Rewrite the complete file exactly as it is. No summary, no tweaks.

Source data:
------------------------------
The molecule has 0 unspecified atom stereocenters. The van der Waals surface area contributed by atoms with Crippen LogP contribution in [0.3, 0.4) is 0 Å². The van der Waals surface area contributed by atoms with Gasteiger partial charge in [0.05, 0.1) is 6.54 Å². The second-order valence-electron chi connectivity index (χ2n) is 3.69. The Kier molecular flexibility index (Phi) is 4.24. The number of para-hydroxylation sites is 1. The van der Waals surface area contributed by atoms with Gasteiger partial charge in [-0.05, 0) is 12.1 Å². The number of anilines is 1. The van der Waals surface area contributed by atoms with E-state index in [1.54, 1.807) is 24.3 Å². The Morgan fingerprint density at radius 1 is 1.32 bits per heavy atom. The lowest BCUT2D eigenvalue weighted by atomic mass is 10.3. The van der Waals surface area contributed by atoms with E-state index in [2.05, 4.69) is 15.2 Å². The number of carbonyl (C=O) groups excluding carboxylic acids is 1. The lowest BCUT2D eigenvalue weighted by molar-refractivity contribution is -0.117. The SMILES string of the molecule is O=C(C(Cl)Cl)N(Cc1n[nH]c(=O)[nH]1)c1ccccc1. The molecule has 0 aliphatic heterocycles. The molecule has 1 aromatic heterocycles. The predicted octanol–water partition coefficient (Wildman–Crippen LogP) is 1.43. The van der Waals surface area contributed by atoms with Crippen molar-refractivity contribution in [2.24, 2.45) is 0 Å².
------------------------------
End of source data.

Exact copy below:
The molecule has 0 unspecified atom stereocenters. The van der Waals surface area contributed by atoms with Crippen LogP contribution in [0.3, 0.4) is 0 Å². The van der Waals surface area contributed by atoms with Gasteiger partial charge in [0.05, 0.1) is 6.54 Å². The second-order valence-electron chi connectivity index (χ2n) is 3.69. The Kier molecular flexibility index (Phi) is 4.24. The number of para-hydroxylation sites is 1. The van der Waals surface area contributed by atoms with Gasteiger partial charge in [-0.05, 0) is 12.1 Å². The number of anilines is 1. The van der Waals surface area contributed by atoms with E-state index in [1.54, 1.807) is 24.3 Å². The Morgan fingerprint density at radius 1 is 1.32 bits per heavy atom. The lowest BCUT2D eigenvalue weighted by atomic mass is 10.3. The van der Waals surface area contributed by atoms with E-state index in [2.05, 4.69) is 15.2 Å². The number of carbonyl (C=O) groups excluding carboxylic acids is 1. The lowest BCUT2D eigenvalue weighted by molar-refractivity contribution is -0.117. The SMILES string of the molecule is O=C(C(Cl)Cl)N(Cc1n[nH]c(=O)[nH]1)c1ccccc1. The molecule has 0 aliphatic heterocycles. The molecule has 1 aromatic heterocycles. The predicted octanol–water partition coefficient (Wildman–Crippen LogP) is 1.43. The van der Waals surface area contributed by atoms with Crippen molar-refractivity contribution in [2.24, 2.45) is 0 Å².